"I went in very wary about working with a corporate sponsor but ... they didn’t want to make a commercial for their gum out of it. They’ve got commercials; you can see them on TV all the time. But they’d seen what was going on on the internet – and by that time YouTube had taken off and it was becoming a big deal … and a lot of companies they want to be a part of that. But it’s very very difficult, too, because as soon as a company gets in there and starts making things, we as viewers, a switch flicks in your head and you know you are watching an ad and you interpret it differently. So they said, ‘We want to help you make it, but we’re not making it.’"The video, with more than 18 million views, shows Harding dancing for 3 to 7 seconds apiece in 36 locations mostly in front of distinct landmarks. The evident advertising only comes with two Stride logo watermarked scenes halfway into the video and a final credit. In August of 2008, Harding gave a talk at the Ignite conference in Seattle where he described how dancing by himself had become “boring” whereas dancing with others was far more interesting. For his newest video Harding had developed a listserv for every country from which he received an email, created a digital sign-up sheet for visit requests, and notified people when he would come to their country. Released on June 20, 2008, the third video is the product of 14 months of traveling in 42 countries. The background music/song of this video is known as "Praan" composed by Garry Schyman and sung by Palbasha Siddique, with lyrics adapted from the poem "Stream of Life," a part of the Gitanjali by Rabindranath Tagore.As of August 2008, Harding is represented by Creative Artists Agency. His videos are viewable on YouTube, Google Video, Vimeo and his own site wherethehellismatt.com. His "Where the Hell is Matt? (2008)" video has been watched over 43,700,000 times on YouTube since 2011 and Harding's YouTube channel is ranked "#83 - Most Subscribed (All Time) - Directors" as of December 22, 2010.On June 20, 2012, 4 years after his third video, Harding released "Where the Hell is Matt? 2012". The video features Matt and many others dancing in 71 locations, comprising 55 countries and 11 US states. The video uses the song "Trip the Light", composed by Garry Schyman and sung by Alicia Lemke. The song was made available on iTunes, along with "Praan" and the song titled "Dance Outtakes Song" used in a video released on July 11, 2012, that features outtakes as well as locations which did not make the final video.

Drawing on the practice of Culture Jams, the Situationist International movement and the practices of incorporation and excorporation, Milstein and Pulos conclude that "while some of Harding’s videos are tied to corporate sponsorship, the arc of his projects also argues for the possibility of reorienting oneself with others to keep one step ahead of incorporation – even, ironically, while actively sponsored. This sense of possibility is essential in contemporary society as even not-for-profit public institutions – including universities and philanthropic organizations – seek out sponsorship from multinational corporations."On November 2015, Harding launched a Kickstarter campaign to fund the making of a new video. Backers were allowed to vote on places where they would like him to go to for his new videos and he raised $146,075 out of a $125,000 goal. Via social media, he also broadcast the places where he would be dancing and invited netizens to participate in the making of his new video. By October 2016, he has finished his global dancing tour and is finalizing the edit of the video.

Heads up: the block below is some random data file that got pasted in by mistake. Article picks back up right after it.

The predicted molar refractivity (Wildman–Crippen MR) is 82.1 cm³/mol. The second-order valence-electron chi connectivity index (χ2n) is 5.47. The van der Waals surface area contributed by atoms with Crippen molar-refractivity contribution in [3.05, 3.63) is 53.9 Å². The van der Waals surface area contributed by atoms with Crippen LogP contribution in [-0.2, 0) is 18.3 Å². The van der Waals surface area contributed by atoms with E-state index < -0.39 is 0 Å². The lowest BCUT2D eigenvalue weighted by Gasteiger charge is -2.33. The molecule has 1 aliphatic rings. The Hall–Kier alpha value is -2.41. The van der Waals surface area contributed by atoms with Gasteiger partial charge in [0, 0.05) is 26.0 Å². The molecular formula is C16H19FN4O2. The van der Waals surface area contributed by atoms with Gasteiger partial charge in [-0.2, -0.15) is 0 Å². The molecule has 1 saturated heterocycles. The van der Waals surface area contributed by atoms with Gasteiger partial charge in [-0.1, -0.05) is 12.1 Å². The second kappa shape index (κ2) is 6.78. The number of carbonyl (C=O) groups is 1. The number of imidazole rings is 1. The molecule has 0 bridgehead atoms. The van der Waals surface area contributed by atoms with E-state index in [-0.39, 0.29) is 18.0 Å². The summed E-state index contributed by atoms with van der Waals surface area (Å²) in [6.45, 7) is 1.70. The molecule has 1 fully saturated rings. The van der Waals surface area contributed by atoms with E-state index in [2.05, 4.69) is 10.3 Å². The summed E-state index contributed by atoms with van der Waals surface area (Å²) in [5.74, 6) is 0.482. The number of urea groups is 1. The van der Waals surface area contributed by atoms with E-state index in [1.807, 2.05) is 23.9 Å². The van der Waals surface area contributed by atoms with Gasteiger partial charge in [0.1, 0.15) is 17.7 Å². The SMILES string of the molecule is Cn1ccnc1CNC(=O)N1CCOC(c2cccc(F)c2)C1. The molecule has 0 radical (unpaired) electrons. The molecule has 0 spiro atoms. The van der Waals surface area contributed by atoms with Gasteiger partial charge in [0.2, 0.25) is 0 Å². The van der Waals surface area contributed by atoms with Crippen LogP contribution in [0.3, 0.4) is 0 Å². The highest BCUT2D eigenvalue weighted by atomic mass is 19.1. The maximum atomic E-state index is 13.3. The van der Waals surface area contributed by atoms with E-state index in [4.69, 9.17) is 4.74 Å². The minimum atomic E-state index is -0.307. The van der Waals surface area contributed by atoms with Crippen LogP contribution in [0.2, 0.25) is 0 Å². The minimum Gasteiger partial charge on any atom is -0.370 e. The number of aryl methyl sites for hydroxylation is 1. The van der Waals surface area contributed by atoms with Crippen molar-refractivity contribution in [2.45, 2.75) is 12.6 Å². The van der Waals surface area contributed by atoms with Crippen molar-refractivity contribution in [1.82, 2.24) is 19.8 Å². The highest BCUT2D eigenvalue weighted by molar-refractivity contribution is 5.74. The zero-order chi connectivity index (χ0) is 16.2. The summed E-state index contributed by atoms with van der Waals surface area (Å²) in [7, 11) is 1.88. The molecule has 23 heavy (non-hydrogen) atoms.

Zapin

Zapin (Jawi: زافين) is a Malay dance form that is popular in Malaysia (especially in the state of Johor, Pahang and Selangor), in Indonesia, especially in Malay-populated provinces in Sumatera (Riau Province, Jambi province, Riau Islands Province, North Sumatera, and Bangka-Belitung Islands) and West Kalimantan, and in other Malay populated countries like Brunei Darussalam and Singapore. It is believed to have been introduced by Arab, Muslim missionaries from the Middle East in the fourteenth century.

In the old days, only males were allowed to perform; nowadays, female dancers are included. It used to be performed exclusively for religious ceremonies but through the years it has become a form of traditional entertainment, hence the participation of female dancers is allowed.

The dancers usually perform in pairs and are accompanied by a traditional music ensemble which normally consists of the gambus, accordion, guitar, bass, synthesizer, rebab, marwas (bongos), rebana (drum) and dok.

It was also introduced to Singapore and Brunei before the colonial days of Singapore. It was believed that it was introduced to Singapore in 1937.

There are numerous types of zapin, and each type varies by the movement and style of dance:

Zapin Api (Riau)

Zapin Melayu Johor (Johor)

Zapin Pulau

Zapin Tenglu

Zapin Tenglu 2

Zapin Lenga

Zapin Pekajang

Zapin Arab

Zapin Jambi (Jambi Province)

Zapin Singapura (Singapore)

Zapin Sindang (Sarawak)

Zapin Sekaki (North Sumatera)

Zapin Pesisir (Riau Islands Province)

Zapin Tembung (West Kalimantan)